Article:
From a distance, the Optoma NuForce BE Free5 seems fairly innocuous. There are no dangly bits to draw attention, like on a pair of AirPods. Despite being larger than some earphones, the Optoma NuForce BE Free5 don’t stick out beyond your ears.
They do, however, have a spangly finish on their caps, which sits under a layer of transparent plastic. The backs of the Optoma NuForce BE Free5 depress, acting as a button to let you play/pause music, take calls and switch them on and off.
There are more advanced gestures too. Longer presses on the earpieces increase and decrease volume, and a double-press-then-hold fires up Siri or Google Assistant.
The complexity of these combinations highlights an issue with true wireless earphones. How do you fit so many controls onto something so small? I doubt many will learn all the Optoma NuForce BE Free5’s commands. But at least they are there.
The Optoma NuForce BE Free5 also use oddly flat silicone tips, which Optoma calls SpinFit. You’re meant to give them a slight twist to fit. There are optional hooks that stabilise them using your ear cartilage.
You’ll likely need to fiddle just slightly more with these than basic in-ear headphones. But I found they stay in perfectly well without using the hooks. The Optoma NuForce BE Free5 are certified to IPX5, meaning they are sweat-proof in real-world terms.
Optoma NuForce BE Free5 – Sound quality
The Optoma NuForce BE Free5 use very small graphene-coated 5.6mm drivers. They have a bright-leaning sound that is less muddled than that of the rival Jam Ultra, another sub-£100 true wireless pair.
Bass is also better controlled here. The frequencies are there, and punchy too, but pull focus less than most portable headphones. There’s minimal bass bleed.
Clean and clear is the aim here, rather than ‘rich, bold and powerful’. However, the mids are also skewed towards the brighter end. This can make vocals seem slightly nasal, or lacking the weight they would have if the response across the mids was more even.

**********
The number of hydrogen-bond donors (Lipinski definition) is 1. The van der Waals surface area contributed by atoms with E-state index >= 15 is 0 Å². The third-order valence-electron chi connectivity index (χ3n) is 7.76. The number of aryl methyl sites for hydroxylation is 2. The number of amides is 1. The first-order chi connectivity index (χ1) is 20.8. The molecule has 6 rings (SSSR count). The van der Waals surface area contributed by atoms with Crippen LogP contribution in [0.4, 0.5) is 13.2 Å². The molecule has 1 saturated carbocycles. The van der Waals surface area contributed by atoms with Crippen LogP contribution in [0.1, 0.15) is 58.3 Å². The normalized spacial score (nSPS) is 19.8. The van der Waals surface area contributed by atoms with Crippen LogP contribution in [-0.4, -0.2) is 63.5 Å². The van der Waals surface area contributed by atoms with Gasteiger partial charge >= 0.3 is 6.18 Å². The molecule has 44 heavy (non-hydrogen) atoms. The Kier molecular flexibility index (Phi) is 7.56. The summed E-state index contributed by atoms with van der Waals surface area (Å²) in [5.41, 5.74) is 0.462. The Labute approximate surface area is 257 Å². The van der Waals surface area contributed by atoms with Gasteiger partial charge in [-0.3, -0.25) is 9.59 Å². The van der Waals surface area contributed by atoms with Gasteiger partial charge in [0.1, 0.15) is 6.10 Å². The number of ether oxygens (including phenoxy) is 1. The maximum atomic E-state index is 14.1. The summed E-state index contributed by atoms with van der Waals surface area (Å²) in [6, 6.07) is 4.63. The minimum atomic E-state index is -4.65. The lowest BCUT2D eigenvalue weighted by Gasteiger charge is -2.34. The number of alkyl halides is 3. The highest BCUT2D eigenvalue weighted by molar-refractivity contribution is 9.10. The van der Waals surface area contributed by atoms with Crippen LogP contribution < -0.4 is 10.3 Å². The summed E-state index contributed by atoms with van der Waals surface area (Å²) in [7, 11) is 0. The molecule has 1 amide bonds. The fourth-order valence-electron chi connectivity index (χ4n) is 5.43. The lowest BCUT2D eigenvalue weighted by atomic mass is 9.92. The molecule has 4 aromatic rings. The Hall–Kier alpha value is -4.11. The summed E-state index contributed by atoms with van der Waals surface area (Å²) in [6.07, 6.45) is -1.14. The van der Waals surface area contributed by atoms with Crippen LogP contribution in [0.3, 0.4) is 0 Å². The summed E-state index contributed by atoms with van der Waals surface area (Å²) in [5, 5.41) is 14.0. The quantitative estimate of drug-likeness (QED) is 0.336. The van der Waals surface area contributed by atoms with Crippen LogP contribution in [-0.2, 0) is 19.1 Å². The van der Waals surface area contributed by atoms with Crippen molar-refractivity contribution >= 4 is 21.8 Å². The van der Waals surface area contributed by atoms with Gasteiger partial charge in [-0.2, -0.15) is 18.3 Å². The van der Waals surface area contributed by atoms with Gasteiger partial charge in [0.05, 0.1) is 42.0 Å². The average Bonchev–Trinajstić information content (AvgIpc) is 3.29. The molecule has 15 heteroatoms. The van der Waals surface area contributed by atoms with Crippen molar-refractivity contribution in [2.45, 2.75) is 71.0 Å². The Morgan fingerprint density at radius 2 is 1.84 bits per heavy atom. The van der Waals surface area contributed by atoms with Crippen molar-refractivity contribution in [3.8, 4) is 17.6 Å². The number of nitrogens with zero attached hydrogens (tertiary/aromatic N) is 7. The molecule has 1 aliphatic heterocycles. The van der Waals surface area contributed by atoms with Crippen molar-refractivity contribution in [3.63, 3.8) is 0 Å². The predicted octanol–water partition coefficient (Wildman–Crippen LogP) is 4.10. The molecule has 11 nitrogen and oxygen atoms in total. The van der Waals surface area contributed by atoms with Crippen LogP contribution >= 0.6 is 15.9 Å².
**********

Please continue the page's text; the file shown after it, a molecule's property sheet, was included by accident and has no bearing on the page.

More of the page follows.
The upper mids could also be a little smoother and more refined. They avoid ear-grating sibilance, but I do get the sense the upper mids and treble push up against the limit of the driver’s abilities. Some of you may find them slightly fatiguing.
They are not masters of rhythmic drive either – worth noting if you want a pair to make you work that bit harder in the gym.
There are parts to improve, but the Optoma NuForce BE Free5 still have some of the most considered sound I’ve heard in an affordable true wireless earphone. But, yes, they could be smoother and more powerful.
Why buy the Optoma NuForce BE Free5?
The Optoma NuForce BE Free5 have unusually good battery life and solid, well-defined sound. However, all their positives are trampled by the poor connectivity.
A wireless earphone that continually phases in and out when you wear them while simply walking around is not a good wireless earphone. As such, they’re not a patch on the Sony WF-1000X. They are also more problematic than the closer-in-price Jam Ultra, even if they do sound clearer.
True wireless earphones spoilt by poor Bluetooth reliability.